9/21/2007

Kitchen Nightmares

There may be spoilers below - though this isn't necessarily a show that has such things. Regardless, if you don't want to know about the premier episode of Kitchen Nightmares, then you might skip on along.

I've been a fan of Ramsay's Kitchen Nightmares (on BBCAmerica) for about as long as I've known the show existed (so...coming up on two years?) When I saw that they were making an American version, to be aired on Fox, I was filled with trepidation. There was potential there, after all. The BBC show is fantastic and shows a side of Ramsay you rarely see on Hell's Kitchen - you know, the side where he isn't a screaming, raving lunatic but actually cares about chefs and their success and is genuinely motivated to help people succeed as restaurateurs. Sure, he still swears a blue streak - but he also takes time out to work with and encourage dish washers who have dreams of working their way up the chef ladder. On the other hand, it was being made for Fox, the station that seeks to shock and sensationalize and who is responsible for making Ramsay appear, at least to Americans, like the Dr. House of the restaurant world. Finally, anyone who's seen Trading Spaces or What Not To Wear knows that American TV has a long, sad history of ruining really good shows from across the pond.

So it was that Kitchen Nightmares met my expectations.

Where the BBC version shows Gordon with a heart and restaurant owners who want and need help really learning how to better manage their businesses, the Fox version has Hell's Kitchen on the road with cartoon-like Americans posturing and trying to out bluster Ramsay. I wasn't sure if I was more annoyed by the jazzy camera angles and attempts to make it sound like the most shocking thing ever(!) was going to happen after the break or by the fact that it made you realize that this is how the rest of the world perceives Americans. Perhaps a large part of this is due to the fact that I haven't seen an Italian man posturing like the dude in this episode since the movie While You Were Sleeping ("It looks like he's leaning. .") Maybe he really is that way and the camera just happened to reveal the ugly truth, I don't know. But it was hard to watch. If he'd fluffed his collar one more time I probably would've started smacking the TV.

On the other hand, it was slightly milder than Hell's Kitchen. Slightly. And Gordon did manage to help them identify the problem (Hint: He spouted "Are you talkin' to me?" a lot) and revamp the menu to something that they could handle and get out and also use to set them apart from the 8 other Italian restaurants in the area.

On the other other hand, in the BBC version the restaurants are given the tools (new menu, new decor, advice/training from Ramsay) and then they have to make it work. In our version we apparently have to replace kitchen equipment. Ramsay (or Fox, or heck, maybe Viking donated it since their logo was hugely visible) replaced the huge non-working range and ovens. And while this is an amazing and wonderful thing - seriously, it's incredibly generous whoever paid for it - that just removes the responsibility for making things work from the hands of the owners. If you're going to run a business, you need to be able to realize that you don't take the money allotted for the new range and buy a new suit and a diamond encrusted Rolex. And if you do, do you really deserve to have Gordon Ramsay bail you out?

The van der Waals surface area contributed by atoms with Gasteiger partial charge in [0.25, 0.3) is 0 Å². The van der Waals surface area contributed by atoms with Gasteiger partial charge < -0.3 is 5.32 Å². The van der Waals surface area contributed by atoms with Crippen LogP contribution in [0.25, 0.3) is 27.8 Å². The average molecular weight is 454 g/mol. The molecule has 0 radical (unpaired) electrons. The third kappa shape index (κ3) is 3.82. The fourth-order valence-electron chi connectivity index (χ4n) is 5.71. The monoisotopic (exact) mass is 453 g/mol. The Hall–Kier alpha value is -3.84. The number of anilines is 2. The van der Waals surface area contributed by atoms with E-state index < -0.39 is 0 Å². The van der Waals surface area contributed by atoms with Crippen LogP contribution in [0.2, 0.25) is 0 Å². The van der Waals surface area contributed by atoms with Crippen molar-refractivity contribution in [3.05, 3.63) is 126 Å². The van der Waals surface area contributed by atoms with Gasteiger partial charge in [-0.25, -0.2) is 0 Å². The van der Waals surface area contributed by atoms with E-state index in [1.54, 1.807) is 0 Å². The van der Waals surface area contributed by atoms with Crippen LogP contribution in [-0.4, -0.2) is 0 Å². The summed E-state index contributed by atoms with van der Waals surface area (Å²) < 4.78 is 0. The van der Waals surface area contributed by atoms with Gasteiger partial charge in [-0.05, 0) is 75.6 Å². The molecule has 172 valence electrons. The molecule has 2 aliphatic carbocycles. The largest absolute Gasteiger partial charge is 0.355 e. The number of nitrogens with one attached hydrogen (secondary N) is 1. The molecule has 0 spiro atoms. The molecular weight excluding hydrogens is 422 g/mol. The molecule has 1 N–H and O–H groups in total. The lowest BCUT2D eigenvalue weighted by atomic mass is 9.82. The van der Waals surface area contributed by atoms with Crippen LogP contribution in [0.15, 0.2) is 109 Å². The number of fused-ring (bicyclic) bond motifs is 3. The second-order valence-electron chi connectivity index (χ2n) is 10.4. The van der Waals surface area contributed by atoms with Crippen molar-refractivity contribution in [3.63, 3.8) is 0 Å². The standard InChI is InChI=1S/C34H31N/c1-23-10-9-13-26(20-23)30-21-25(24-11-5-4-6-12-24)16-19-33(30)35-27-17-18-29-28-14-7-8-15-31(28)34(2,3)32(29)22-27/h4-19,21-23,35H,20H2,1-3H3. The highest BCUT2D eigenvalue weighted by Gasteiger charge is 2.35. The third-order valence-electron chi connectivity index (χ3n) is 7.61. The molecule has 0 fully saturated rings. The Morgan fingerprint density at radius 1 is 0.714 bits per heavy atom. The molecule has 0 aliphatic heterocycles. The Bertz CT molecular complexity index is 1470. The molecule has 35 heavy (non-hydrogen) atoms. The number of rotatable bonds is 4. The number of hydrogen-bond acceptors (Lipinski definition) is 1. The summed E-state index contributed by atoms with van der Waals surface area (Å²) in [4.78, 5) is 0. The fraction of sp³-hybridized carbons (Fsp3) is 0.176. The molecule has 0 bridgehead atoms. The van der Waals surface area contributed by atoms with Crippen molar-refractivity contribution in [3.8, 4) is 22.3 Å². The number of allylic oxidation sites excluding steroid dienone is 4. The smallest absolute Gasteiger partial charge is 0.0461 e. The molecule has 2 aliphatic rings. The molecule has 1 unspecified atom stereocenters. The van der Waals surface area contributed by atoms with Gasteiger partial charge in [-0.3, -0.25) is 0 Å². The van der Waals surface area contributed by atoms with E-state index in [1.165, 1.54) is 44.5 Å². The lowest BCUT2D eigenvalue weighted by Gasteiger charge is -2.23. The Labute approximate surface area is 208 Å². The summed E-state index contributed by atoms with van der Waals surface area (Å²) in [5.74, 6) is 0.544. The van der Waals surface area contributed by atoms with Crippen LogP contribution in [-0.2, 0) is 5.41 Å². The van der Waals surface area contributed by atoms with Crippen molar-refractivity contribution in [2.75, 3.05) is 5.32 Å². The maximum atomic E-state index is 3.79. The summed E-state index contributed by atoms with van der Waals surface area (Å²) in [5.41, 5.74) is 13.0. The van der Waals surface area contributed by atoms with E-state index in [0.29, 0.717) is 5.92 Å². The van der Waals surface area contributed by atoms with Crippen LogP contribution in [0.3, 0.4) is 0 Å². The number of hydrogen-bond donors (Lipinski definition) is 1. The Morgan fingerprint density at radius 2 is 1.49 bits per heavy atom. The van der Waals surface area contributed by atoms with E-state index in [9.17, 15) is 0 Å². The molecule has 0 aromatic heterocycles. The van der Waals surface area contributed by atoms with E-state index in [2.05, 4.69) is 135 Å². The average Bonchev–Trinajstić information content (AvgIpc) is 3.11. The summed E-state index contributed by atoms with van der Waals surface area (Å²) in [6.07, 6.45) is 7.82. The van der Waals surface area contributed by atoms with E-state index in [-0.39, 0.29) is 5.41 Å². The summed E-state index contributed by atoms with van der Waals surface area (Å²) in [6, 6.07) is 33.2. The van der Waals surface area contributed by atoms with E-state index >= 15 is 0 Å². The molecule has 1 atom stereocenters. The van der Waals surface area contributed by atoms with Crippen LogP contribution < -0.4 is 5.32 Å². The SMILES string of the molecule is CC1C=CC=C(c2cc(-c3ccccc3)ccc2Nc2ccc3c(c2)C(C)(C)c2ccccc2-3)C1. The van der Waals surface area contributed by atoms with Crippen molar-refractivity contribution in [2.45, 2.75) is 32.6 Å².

I'll watch it again. Obviously there's no telling if this will be a trend or if it was the only way Ramsay could come up with to actually help them succeed (though again, I can think of at least one BBC episode where he helps them get on track only to find that they've been fired by the people who held the notes for the debt and replaced and now, with a baby on the way, they're out on their rears and faced with personal ruin - if anyone needed bailing out, it was them - not this caricature of an Italian-American family.) But the glossed up Fox treatment, complete with hush-voiced announcer (who I think is the same one from Hell's Kitchen) wasn't overly impressive and I worry that this, like Trading Spaces and What Not To Wear, will degenerate into Americanized farce before too long.

6 comments:

Jaynee said...

As my husband and I discussed last night, Peter from Babylon is pretty much typical of the Babylon stereotype. DH's sister lives in West Babylon and yes - a good portion of folks in Babylon are JUST LIKE THAT FAMILY. So while the episode made me cringe, it also made me laugh.

I much prefer the BBC version of the show, though.

beth said...

Huh...ok. Well, there's one place I don't think I'll ever go. :) I guess it's good they weren't just sensationalizing it! Still, the BBC version is better.

Michelle said...

Yanno, I kind of thought it would be that way from the previews. I didn't watch it--no desire to! Let me know if it improves. :)

beth said...

Michelle, I was wary from the previews, but I just really was hoping that it would be more like his BBC show. Of course, I should've weighed the Fox factor. :) I'll keep you posted - hopefully it'll improve. If not, well, I'll get an hour each week back. ;)

Dawn said...

First of all I can't believe I missed the show. So much going on and driving me crazy! But I just love Gordon Ramsay so I'll be watching just to watch him :)

Also I need your email address..I've started password protecting some of my post and couldn't find your email to send you the password :)

beth said...

Dawn, I was wondering if you'd been watching -- I'll be curious to see what you think if you get a chance to watch it! Gordon Ramsay really is awesome. :) I sent you an email with my email.